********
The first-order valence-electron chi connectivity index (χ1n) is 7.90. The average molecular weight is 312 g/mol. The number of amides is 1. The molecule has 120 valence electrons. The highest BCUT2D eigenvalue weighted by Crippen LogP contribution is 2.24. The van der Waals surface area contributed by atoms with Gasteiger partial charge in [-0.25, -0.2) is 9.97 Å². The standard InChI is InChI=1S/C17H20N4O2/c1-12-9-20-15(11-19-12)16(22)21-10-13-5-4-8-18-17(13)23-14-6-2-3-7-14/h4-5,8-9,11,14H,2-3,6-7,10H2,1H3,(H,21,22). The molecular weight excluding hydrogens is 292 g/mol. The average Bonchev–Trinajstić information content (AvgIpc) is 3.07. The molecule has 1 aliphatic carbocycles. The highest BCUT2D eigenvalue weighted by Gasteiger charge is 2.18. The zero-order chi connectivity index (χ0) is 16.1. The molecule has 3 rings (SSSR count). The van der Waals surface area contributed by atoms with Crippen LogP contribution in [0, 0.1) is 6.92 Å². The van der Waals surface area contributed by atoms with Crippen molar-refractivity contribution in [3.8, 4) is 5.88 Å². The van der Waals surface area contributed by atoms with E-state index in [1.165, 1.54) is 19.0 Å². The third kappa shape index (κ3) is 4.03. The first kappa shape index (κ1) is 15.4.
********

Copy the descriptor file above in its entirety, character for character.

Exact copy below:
The first-order valence-electron chi connectivity index (χ1n) is 7.90. The average molecular weight is 312 g/mol. The number of amides is 1. The molecule has 120 valence electrons. The highest BCUT2D eigenvalue weighted by Crippen LogP contribution is 2.24. The van der Waals surface area contributed by atoms with Gasteiger partial charge in [-0.25, -0.2) is 9.97 Å². The standard InChI is InChI=1S/C17H20N4O2/c1-12-9-20-15(11-19-12)16(22)21-10-13-5-4-8-18-17(13)23-14-6-2-3-7-14/h4-5,8-9,11,14H,2-3,6-7,10H2,1H3,(H,21,22). The molecular weight excluding hydrogens is 292 g/mol. The average Bonchev–Trinajstić information content (AvgIpc) is 3.07. The molecule has 1 aliphatic carbocycles. The highest BCUT2D eigenvalue weighted by Gasteiger charge is 2.18. The zero-order chi connectivity index (χ0) is 16.1. The molecule has 3 rings (SSSR count). The van der Waals surface area contributed by atoms with Crippen LogP contribution in [0, 0.1) is 6.92 Å². The van der Waals surface area contributed by atoms with Crippen molar-refractivity contribution in [3.8, 4) is 5.88 Å². The van der Waals surface area contributed by atoms with E-state index in [1.165, 1.54) is 19.0 Å². The third kappa shape index (κ3) is 4.03. The first kappa shape index (κ1) is 15.4.